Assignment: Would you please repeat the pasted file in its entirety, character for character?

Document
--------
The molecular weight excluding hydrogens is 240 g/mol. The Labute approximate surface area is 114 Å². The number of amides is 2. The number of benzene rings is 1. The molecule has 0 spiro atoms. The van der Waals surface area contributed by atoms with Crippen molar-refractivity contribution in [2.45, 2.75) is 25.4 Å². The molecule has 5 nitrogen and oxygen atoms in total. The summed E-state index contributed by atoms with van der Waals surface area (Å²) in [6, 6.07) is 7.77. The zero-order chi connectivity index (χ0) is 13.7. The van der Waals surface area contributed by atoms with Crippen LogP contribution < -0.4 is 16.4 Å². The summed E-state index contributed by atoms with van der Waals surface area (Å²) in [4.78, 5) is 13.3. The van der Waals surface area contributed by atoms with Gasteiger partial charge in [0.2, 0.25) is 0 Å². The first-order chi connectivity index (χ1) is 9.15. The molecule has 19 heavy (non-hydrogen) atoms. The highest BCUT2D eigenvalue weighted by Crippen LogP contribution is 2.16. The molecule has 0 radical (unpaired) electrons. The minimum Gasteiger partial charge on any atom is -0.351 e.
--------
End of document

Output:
The molecular weight excluding hydrogens is 240 g/mol. The Labute approximate surface area is 114 Å². The number of amides is 2. The number of benzene rings is 1. The molecule has 0 spiro atoms. The van der Waals surface area contributed by atoms with Crippen molar-refractivity contribution in [2.45, 2.75) is 25.4 Å². The molecule has 5 nitrogen and oxygen atoms in total. The summed E-state index contributed by atoms with van der Waals surface area (Å²) in [6, 6.07) is 7.77. The zero-order chi connectivity index (χ0) is 13.7. The van der Waals surface area contributed by atoms with Crippen LogP contribution < -0.4 is 16.4 Å². The summed E-state index contributed by atoms with van der Waals surface area (Å²) in [4.78, 5) is 13.3. The van der Waals surface area contributed by atoms with Gasteiger partial charge in [0.2, 0.25) is 0 Å². The first-order chi connectivity index (χ1) is 9.15. The molecule has 19 heavy (non-hydrogen) atoms. The highest BCUT2D eigenvalue weighted by Crippen LogP contribution is 2.16. The molecule has 0 radical (unpaired) electrons. The minimum Gasteiger partial charge on any atom is -0.351 e.